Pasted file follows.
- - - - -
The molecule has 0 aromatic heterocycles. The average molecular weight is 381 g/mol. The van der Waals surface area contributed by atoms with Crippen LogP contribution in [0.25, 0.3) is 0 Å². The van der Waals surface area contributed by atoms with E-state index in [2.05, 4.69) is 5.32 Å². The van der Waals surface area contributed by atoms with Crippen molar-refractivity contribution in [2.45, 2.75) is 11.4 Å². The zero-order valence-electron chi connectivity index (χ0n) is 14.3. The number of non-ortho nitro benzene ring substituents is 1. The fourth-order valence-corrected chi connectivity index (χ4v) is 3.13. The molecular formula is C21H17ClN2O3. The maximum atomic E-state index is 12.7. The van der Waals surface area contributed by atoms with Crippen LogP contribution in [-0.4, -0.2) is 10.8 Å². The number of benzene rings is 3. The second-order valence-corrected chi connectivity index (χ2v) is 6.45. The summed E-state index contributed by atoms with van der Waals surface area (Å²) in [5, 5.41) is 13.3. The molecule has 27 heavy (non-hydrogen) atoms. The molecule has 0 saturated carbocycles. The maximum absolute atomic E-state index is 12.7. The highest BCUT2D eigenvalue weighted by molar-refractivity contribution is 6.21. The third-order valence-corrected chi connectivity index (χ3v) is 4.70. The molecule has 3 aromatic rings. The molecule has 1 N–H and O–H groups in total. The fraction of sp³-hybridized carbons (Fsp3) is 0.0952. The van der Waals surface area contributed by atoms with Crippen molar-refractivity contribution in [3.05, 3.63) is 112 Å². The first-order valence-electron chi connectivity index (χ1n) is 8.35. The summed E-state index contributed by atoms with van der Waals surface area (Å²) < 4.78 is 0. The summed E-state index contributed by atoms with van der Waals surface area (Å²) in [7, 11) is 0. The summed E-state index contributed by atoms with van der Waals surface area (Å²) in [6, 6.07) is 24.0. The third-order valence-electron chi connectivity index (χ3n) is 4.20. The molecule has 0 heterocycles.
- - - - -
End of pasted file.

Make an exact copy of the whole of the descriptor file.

The molecule has 0 aromatic heterocycles. The average molecular weight is 381 g/mol. The van der Waals surface area contributed by atoms with Crippen LogP contribution in [0.25, 0.3) is 0 Å². The van der Waals surface area contributed by atoms with E-state index in [2.05, 4.69) is 5.32 Å². The van der Waals surface area contributed by atoms with Crippen molar-refractivity contribution in [2.45, 2.75) is 11.4 Å². The zero-order valence-electron chi connectivity index (χ0n) is 14.3. The number of non-ortho nitro benzene ring substituents is 1. The fourth-order valence-corrected chi connectivity index (χ4v) is 3.13. The molecular formula is C21H17ClN2O3. The maximum atomic E-state index is 12.7. The van der Waals surface area contributed by atoms with Crippen LogP contribution in [-0.4, -0.2) is 10.8 Å². The number of benzene rings is 3. The second-order valence-corrected chi connectivity index (χ2v) is 6.45. The summed E-state index contributed by atoms with van der Waals surface area (Å²) in [5, 5.41) is 13.3. The molecule has 27 heavy (non-hydrogen) atoms. The molecule has 0 saturated carbocycles. The maximum absolute atomic E-state index is 12.7. The highest BCUT2D eigenvalue weighted by molar-refractivity contribution is 6.21. The third-order valence-corrected chi connectivity index (χ3v) is 4.70. The molecule has 3 aromatic rings. The molecule has 1 N–H and O–H groups in total. The fraction of sp³-hybridized carbons (Fsp3) is 0.0952. The van der Waals surface area contributed by atoms with Crippen molar-refractivity contribution in [3.05, 3.63) is 112 Å². The first-order valence-electron chi connectivity index (χ1n) is 8.35. The summed E-state index contributed by atoms with van der Waals surface area (Å²) < 4.78 is 0. The summed E-state index contributed by atoms with van der Waals surface area (Å²) in [7, 11) is 0. The summed E-state index contributed by atoms with van der Waals surface area (Å²) in [6, 6.07) is 24.0. The third-order valence-electron chi connectivity index (χ3n) is 4.20. The molecule has 0 heterocycles.